[dateline] Plimouth Dec 28th 1780
Mr. Warren directed to you only one week since by Capt. Cazneau bound to Amsterdam,1
therefore has now left it to me to write one time asking your Care of the inclosed, to a Son for whose Welfare,2
a Heart so Replete as yours with all the parental affections will not wonder I am Exceedingly solicitous.
We have not heard from him since He Embarked at N Foundland on Board the Vestal Frigate, in which we Learn Your Friend, the Honble. Mr. Laurens, was sent to England, and it is Reported here, was immediatly Confine'd to the tower. I hope this Worthy Man will receive no personal injury, nor the Bussiness on which He went be Materially affected by his Detention.
Will not the Ministry be at a Loss how to dispose of one in the Character he bears. It will be Humiliating to acknowledge him in the Rank of an Ambassador. It will be trifling and Ridiculous to deny it. It will be mean, ungenerous and Base to treat him in any manner beneath the distinction due to a public Envoy.
How much beyond the line Marked out in a letter to you, have this Good Gentlemans perigrinations Extended, before He Retires to Learn to die.
But some need not—nor do others wait for such Favourable Circumstances to preceed the Grand Exit.
The Late sudden Death of a Certain Great Officer at N port,3
is Matter of Speculation here—Time must Develope the Characters of Men, and unravel the Intrigues of princes. While the Innocent may Weep for the unfortunate And the Vulgar Gaze at the fall of Greatness, as suddenly brought low as the Meanest of his own Class. But often a Coincidence of Circumstances may occasion the Vague Suspition, and an imputation of Guilt may for a time Light on the Head of those who Least deserve it.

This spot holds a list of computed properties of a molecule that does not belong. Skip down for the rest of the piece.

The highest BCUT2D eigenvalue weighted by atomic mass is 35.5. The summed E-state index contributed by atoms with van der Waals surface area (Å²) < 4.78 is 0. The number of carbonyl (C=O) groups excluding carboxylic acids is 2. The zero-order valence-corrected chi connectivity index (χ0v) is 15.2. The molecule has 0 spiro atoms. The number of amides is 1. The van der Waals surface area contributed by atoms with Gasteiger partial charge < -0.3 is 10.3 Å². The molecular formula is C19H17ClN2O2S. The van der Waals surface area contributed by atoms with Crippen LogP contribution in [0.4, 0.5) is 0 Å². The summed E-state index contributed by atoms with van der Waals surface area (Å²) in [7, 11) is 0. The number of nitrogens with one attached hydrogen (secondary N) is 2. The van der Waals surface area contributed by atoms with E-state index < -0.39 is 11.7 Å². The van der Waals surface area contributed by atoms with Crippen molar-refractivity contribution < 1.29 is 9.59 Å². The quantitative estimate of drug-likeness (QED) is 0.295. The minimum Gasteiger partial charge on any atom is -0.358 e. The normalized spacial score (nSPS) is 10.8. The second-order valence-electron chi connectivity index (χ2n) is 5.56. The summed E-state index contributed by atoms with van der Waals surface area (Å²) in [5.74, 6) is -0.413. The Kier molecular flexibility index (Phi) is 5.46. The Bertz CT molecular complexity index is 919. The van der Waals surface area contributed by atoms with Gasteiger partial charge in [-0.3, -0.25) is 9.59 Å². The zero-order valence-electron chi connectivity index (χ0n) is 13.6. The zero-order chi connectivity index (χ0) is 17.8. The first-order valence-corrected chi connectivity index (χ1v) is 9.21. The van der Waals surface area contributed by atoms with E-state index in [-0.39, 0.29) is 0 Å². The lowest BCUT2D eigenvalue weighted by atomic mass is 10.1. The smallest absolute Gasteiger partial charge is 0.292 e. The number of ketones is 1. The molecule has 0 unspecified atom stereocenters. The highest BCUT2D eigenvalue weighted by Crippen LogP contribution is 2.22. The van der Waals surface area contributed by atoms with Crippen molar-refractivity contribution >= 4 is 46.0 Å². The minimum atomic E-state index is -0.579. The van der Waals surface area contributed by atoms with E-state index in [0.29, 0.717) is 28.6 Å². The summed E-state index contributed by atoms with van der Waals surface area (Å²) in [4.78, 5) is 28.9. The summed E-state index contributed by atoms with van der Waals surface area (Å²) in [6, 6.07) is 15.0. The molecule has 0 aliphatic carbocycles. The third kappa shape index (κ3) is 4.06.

Happy is the Man who has Equanimity and Virtue Enough to Govern the Reins of Ambition, and preventing the Furious Courser from Rushing into forbidden tracks, has true Greatness of soul to bear him above the Disappointments of Life, whither occasioned by the Common accidents of Time or by the Villany of others.
The political situation, the state of Commerce, and the Military opperations, of Your Country is a Field I dare not Enter. They are subjects too much above the Delineation of my pen. The state of parties, the Rapid Groth of Idolitry, the Worship of the pageant, the Mimic Greatness of Monarchy in Embrio,4
are too much below Its Exertions to describe. Nor will I for your sake Even make the Attempt.5
Mrs. Adams will not write by this Conveyance as it is an unexpected one by way of N port. But she was well a few days since.
If a youth I have Named before is in the same City with you, the highest mark of your Friendship will be that advice I know you sir, to be Capable of Giveing to the young and Inexperienced stranger. Nor am I less Confident of your Readiness to assist the Laudable Wishes of the son of your Friend, (if He Deserves it), by that influance which Flows from a polite and Generous Heart. And that He will not Fail to make himself Worthy of your Warmest Recommendations, is the most Flattering hope of his Mother who Subscribes with the usual Respect and Esteem. But sir, before she adds her Name, pray Remind my Young Friends that all Health & Happiness is Sincerely Wished them by
Mr. Warren Intends writing by the first opportunity from Boston, desires Best Regards to yourself and Mr. Dana, nor is Mr. Thaxter forgoten by his American Friends.